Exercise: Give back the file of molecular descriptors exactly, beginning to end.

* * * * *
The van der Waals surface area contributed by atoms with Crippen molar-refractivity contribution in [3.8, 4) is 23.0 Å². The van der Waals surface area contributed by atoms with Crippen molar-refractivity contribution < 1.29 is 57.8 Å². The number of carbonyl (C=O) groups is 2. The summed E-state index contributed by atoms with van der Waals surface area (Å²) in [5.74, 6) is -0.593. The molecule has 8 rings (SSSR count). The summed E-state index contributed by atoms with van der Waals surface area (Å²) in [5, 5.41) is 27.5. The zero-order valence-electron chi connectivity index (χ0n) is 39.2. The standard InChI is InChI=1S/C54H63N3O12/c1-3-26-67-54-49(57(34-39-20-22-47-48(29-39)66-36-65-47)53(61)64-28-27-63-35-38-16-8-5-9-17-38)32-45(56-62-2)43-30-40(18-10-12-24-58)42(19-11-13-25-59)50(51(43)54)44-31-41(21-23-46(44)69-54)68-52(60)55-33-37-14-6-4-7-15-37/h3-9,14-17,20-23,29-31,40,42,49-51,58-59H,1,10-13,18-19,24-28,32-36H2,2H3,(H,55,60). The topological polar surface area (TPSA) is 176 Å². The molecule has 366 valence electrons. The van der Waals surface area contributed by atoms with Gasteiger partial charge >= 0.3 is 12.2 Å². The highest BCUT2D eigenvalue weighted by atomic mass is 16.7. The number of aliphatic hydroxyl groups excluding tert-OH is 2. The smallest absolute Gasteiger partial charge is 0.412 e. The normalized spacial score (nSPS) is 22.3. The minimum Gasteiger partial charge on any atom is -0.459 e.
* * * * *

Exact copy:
The van der Waals surface area contributed by atoms with Crippen molar-refractivity contribution in [3.8, 4) is 23.0 Å². The van der Waals surface area contributed by atoms with Crippen molar-refractivity contribution < 1.29 is 57.8 Å². The number of carbonyl (C=O) groups is 2. The summed E-state index contributed by atoms with van der Waals surface area (Å²) in [5.74, 6) is -0.593. The molecule has 8 rings (SSSR count). The summed E-state index contributed by atoms with van der Waals surface area (Å²) in [5, 5.41) is 27.5. The zero-order valence-electron chi connectivity index (χ0n) is 39.2. The standard InChI is InChI=1S/C54H63N3O12/c1-3-26-67-54-49(57(34-39-20-22-47-48(29-39)66-36-65-47)53(61)64-28-27-63-35-38-16-8-5-9-17-38)32-45(56-62-2)43-30-40(18-10-12-24-58)42(19-11-13-25-59)50(51(43)54)44-31-41(21-23-46(44)69-54)68-52(60)55-33-37-14-6-4-7-15-37/h3-9,14-17,20-23,29-31,40,42,49-51,58-59H,1,10-13,18-19,24-28,32-36H2,2H3,(H,55,60). The topological polar surface area (TPSA) is 176 Å². The molecule has 366 valence electrons. The van der Waals surface area contributed by atoms with Gasteiger partial charge >= 0.3 is 12.2 Å². The highest BCUT2D eigenvalue weighted by atomic mass is 16.7. The number of aliphatic hydroxyl groups excluding tert-OH is 2. The smallest absolute Gasteiger partial charge is 0.412 e. The normalized spacial score (nSPS) is 22.3. The minimum Gasteiger partial charge on any atom is -0.459 e.